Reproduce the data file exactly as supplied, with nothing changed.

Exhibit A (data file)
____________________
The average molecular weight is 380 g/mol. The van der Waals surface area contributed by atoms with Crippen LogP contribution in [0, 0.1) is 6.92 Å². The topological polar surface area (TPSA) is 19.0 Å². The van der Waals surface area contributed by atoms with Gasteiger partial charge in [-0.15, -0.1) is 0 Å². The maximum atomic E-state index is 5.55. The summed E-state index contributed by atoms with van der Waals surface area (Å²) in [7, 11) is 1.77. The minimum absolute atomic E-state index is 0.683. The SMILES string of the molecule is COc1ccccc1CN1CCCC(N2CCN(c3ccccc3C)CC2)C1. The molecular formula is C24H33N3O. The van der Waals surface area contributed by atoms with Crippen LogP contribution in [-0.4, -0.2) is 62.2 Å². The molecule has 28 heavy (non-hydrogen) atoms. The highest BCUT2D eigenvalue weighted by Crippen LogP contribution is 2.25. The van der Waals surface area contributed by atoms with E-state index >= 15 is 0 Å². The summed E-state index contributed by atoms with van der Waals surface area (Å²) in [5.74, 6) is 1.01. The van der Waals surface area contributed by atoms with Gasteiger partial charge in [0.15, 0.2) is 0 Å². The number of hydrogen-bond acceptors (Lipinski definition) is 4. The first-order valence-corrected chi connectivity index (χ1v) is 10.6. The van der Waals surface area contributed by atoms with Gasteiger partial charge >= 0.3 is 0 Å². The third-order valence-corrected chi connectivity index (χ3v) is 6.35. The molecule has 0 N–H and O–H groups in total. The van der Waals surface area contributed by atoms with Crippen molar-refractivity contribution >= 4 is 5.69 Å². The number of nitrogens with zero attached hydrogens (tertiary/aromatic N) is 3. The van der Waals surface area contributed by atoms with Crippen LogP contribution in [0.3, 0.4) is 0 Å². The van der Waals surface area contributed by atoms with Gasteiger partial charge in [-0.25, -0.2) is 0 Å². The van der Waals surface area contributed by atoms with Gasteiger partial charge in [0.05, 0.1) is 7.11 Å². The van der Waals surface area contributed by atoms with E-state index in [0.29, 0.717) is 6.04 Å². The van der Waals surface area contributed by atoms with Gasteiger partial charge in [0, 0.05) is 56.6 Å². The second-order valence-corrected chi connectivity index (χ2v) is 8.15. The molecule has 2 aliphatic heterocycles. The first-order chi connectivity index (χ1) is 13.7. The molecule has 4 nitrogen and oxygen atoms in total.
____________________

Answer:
The average molecular weight is 380 g/mol. The van der Waals surface area contributed by atoms with Crippen LogP contribution in [0, 0.1) is 6.92 Å². The topological polar surface area (TPSA) is 19.0 Å². The van der Waals surface area contributed by atoms with Gasteiger partial charge in [-0.15, -0.1) is 0 Å². The maximum atomic E-state index is 5.55. The summed E-state index contributed by atoms with van der Waals surface area (Å²) in [7, 11) is 1.77. The minimum absolute atomic E-state index is 0.683. The SMILES string of the molecule is COc1ccccc1CN1CCCC(N2CCN(c3ccccc3C)CC2)C1. The molecular formula is C24H33N3O. The van der Waals surface area contributed by atoms with Crippen LogP contribution in [-0.4, -0.2) is 62.2 Å². The molecule has 28 heavy (non-hydrogen) atoms. The highest BCUT2D eigenvalue weighted by Crippen LogP contribution is 2.25. The van der Waals surface area contributed by atoms with E-state index >= 15 is 0 Å². The summed E-state index contributed by atoms with van der Waals surface area (Å²) in [5.74, 6) is 1.01. The van der Waals surface area contributed by atoms with Gasteiger partial charge in [0.15, 0.2) is 0 Å². The number of hydrogen-bond acceptors (Lipinski definition) is 4. The first-order valence-corrected chi connectivity index (χ1v) is 10.6. The van der Waals surface area contributed by atoms with Gasteiger partial charge >= 0.3 is 0 Å². The third-order valence-corrected chi connectivity index (χ3v) is 6.35. The molecule has 0 N–H and O–H groups in total. The van der Waals surface area contributed by atoms with Crippen molar-refractivity contribution >= 4 is 5.69 Å². The number of nitrogens with zero attached hydrogens (tertiary/aromatic N) is 3. The van der Waals surface area contributed by atoms with Crippen LogP contribution in [0.3, 0.4) is 0 Å². The van der Waals surface area contributed by atoms with Gasteiger partial charge in [-0.25, -0.2) is 0 Å². The van der Waals surface area contributed by atoms with Gasteiger partial charge in [0.05, 0.1) is 7.11 Å². The van der Waals surface area contributed by atoms with E-state index in [0.29, 0.717) is 6.04 Å². The van der Waals surface area contributed by atoms with Gasteiger partial charge in [0, 0.05) is 56.6 Å². The second-order valence-corrected chi connectivity index (χ2v) is 8.15. The molecule has 2 aliphatic heterocycles. The first-order chi connectivity index (χ1) is 13.7. The molecule has 4 nitrogen and oxygen atoms in total.